W e all want to safeguard our family’s lifestyle in case the worst should happen. But only a quarter (24%) of adults in the UK with children under 16 have any form of financial protection, a significant drop from 31% in 2013, according to the latest research from the Scottish Widows Protection Report. With over half (54%) of this group admitting that their savings would last just a couple of months if they were unable to work, a significant protection gap exists for families in the UK.

Real challenges for households
Almost half of households (46%) with children under 16 are now also reliant on two incomes, and a further 14% of this group state that parents or grandparents are dependent on their income. There would be real challenges for these households if one income were lost.

Childcare costs are another area that can be impacted by the loss of one parent’s income, equally so if grandparents could not continue to provide support. With more parents working and with increasing childcare costs, up 27% since 2009[1], 40% of those with children under 16 rely on their parents to help with free childcare.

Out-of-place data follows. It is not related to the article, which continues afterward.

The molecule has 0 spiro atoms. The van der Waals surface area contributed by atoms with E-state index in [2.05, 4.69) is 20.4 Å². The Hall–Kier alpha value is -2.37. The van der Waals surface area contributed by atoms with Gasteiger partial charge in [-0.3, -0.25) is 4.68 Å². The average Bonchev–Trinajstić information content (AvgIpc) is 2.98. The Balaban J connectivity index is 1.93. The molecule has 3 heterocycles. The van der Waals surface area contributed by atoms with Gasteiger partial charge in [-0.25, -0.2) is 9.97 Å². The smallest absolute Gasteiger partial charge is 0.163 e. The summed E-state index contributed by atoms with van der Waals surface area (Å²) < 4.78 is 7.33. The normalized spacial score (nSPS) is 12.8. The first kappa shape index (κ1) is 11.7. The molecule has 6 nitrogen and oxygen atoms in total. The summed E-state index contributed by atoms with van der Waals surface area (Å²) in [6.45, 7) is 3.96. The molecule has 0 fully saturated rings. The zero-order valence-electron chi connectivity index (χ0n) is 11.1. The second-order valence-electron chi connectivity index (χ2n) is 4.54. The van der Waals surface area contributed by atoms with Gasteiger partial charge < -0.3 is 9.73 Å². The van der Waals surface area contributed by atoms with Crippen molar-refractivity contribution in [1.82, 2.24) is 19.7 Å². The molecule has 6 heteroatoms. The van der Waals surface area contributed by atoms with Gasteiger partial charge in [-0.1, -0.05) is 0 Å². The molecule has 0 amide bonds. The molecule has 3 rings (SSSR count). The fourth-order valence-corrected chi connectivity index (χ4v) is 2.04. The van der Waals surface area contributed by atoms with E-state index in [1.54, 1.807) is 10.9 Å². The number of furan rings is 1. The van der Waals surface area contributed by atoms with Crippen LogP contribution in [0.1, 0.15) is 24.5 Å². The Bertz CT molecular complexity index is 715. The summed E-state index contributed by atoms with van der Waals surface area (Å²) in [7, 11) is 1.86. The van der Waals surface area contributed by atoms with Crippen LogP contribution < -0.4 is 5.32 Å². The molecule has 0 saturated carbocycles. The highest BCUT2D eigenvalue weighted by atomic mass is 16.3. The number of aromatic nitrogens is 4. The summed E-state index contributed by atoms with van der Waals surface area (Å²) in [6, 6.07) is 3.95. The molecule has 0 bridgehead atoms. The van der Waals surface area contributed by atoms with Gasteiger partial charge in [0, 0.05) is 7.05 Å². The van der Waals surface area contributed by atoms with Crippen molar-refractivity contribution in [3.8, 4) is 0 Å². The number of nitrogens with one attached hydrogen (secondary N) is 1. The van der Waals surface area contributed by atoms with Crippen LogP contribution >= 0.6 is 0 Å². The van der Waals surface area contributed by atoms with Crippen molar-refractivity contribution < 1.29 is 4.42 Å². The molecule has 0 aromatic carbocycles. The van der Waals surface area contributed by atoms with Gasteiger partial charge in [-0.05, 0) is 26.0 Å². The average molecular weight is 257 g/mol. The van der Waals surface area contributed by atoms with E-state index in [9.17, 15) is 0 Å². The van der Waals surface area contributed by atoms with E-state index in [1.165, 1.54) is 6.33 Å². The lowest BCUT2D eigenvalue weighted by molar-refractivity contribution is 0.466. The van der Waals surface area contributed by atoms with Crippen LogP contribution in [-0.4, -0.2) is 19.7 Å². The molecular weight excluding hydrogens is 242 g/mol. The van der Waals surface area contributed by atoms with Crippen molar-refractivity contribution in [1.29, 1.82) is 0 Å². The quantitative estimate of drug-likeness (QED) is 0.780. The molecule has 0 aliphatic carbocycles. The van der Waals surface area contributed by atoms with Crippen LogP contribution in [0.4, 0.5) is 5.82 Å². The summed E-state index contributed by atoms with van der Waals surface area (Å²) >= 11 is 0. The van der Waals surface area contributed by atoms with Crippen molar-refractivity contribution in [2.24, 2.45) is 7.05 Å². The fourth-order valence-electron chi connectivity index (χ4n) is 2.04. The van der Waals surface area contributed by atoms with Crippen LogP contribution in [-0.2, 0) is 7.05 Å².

Following the death of a parent
While some government support is available in times of need, the current state bereavement benefits and support system is based on marriage or registered civil partnerships and doesn’t yet replicate the modern family we see today. Unmarried couples and long-term partners are left in a welfare grey area – particularly when it comes to looking after their dependent children following the death of a parent.

People are realistic about the support available, with only 1% of those with children under 16 believing the state would look after their family if something were to happen to them. 45% of this group also believe that individuals should take personal responsibility for protecting their income through insuring against the unexpected happening to themselves or a loved one.

[1] Family and Childcare Trust – Childcare Costs Survey, 2014.